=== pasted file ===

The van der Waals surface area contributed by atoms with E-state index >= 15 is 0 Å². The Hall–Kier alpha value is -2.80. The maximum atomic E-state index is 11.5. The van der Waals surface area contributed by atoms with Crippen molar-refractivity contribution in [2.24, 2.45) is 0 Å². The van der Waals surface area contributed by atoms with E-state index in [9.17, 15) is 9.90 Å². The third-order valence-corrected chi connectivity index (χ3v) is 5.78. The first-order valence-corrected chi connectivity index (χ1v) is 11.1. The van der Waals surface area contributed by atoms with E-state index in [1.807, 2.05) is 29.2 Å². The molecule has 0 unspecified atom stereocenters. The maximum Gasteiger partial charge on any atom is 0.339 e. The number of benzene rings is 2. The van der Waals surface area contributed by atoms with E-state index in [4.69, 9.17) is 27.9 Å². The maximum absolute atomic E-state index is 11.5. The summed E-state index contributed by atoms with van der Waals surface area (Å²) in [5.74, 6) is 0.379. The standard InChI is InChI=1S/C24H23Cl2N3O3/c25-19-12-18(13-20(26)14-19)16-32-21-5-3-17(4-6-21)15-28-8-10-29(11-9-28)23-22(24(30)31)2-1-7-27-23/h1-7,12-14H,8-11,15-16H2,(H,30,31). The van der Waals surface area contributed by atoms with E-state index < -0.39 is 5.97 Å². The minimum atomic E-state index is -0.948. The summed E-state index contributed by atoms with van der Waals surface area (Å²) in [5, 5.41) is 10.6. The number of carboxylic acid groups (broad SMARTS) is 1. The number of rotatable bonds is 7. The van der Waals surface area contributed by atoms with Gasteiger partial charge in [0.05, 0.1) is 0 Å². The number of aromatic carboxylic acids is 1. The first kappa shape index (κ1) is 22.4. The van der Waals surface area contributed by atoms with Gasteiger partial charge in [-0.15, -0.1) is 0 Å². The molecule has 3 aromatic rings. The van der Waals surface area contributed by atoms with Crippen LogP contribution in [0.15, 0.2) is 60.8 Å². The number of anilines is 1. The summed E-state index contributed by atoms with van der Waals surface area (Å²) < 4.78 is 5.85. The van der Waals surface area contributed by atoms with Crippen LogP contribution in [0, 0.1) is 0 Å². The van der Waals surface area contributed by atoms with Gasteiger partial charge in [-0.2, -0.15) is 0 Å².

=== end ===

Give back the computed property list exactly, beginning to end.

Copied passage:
The van der Waals surface area contributed by atoms with E-state index >= 15 is 0 Å². The Hall–Kier alpha value is -2.80. The maximum atomic E-state index is 11.5. The van der Waals surface area contributed by atoms with Crippen molar-refractivity contribution in [2.24, 2.45) is 0 Å². The van der Waals surface area contributed by atoms with E-state index in [9.17, 15) is 9.90 Å². The third-order valence-corrected chi connectivity index (χ3v) is 5.78. The first-order valence-corrected chi connectivity index (χ1v) is 11.1. The van der Waals surface area contributed by atoms with E-state index in [1.807, 2.05) is 29.2 Å². The molecule has 0 unspecified atom stereocenters. The maximum Gasteiger partial charge on any atom is 0.339 e. The number of benzene rings is 2. The van der Waals surface area contributed by atoms with E-state index in [4.69, 9.17) is 27.9 Å². The maximum absolute atomic E-state index is 11.5. The summed E-state index contributed by atoms with van der Waals surface area (Å²) in [5.74, 6) is 0.379. The standard InChI is InChI=1S/C24H23Cl2N3O3/c25-19-12-18(13-20(26)14-19)16-32-21-5-3-17(4-6-21)15-28-8-10-29(11-9-28)23-22(24(30)31)2-1-7-27-23/h1-7,12-14H,8-11,15-16H2,(H,30,31). The van der Waals surface area contributed by atoms with E-state index < -0.39 is 5.97 Å². The minimum atomic E-state index is -0.948. The summed E-state index contributed by atoms with van der Waals surface area (Å²) in [5, 5.41) is 10.6. The number of carboxylic acid groups (broad SMARTS) is 1. The number of rotatable bonds is 7. The van der Waals surface area contributed by atoms with Gasteiger partial charge in [0.05, 0.1) is 0 Å². The number of aromatic carboxylic acids is 1. The first kappa shape index (κ1) is 22.4. The van der Waals surface area contributed by atoms with Gasteiger partial charge in [-0.15, -0.1) is 0 Å². The molecule has 3 aromatic rings. The van der Waals surface area contributed by atoms with Crippen LogP contribution in [0.15, 0.2) is 60.8 Å². The number of anilines is 1. The summed E-state index contributed by atoms with van der Waals surface area (Å²) < 4.78 is 5.85. The van der Waals surface area contributed by atoms with Crippen LogP contribution in [0, 0.1) is 0 Å². The van der Waals surface area contributed by atoms with Gasteiger partial charge in [-0.2, -0.15) is 0 Å².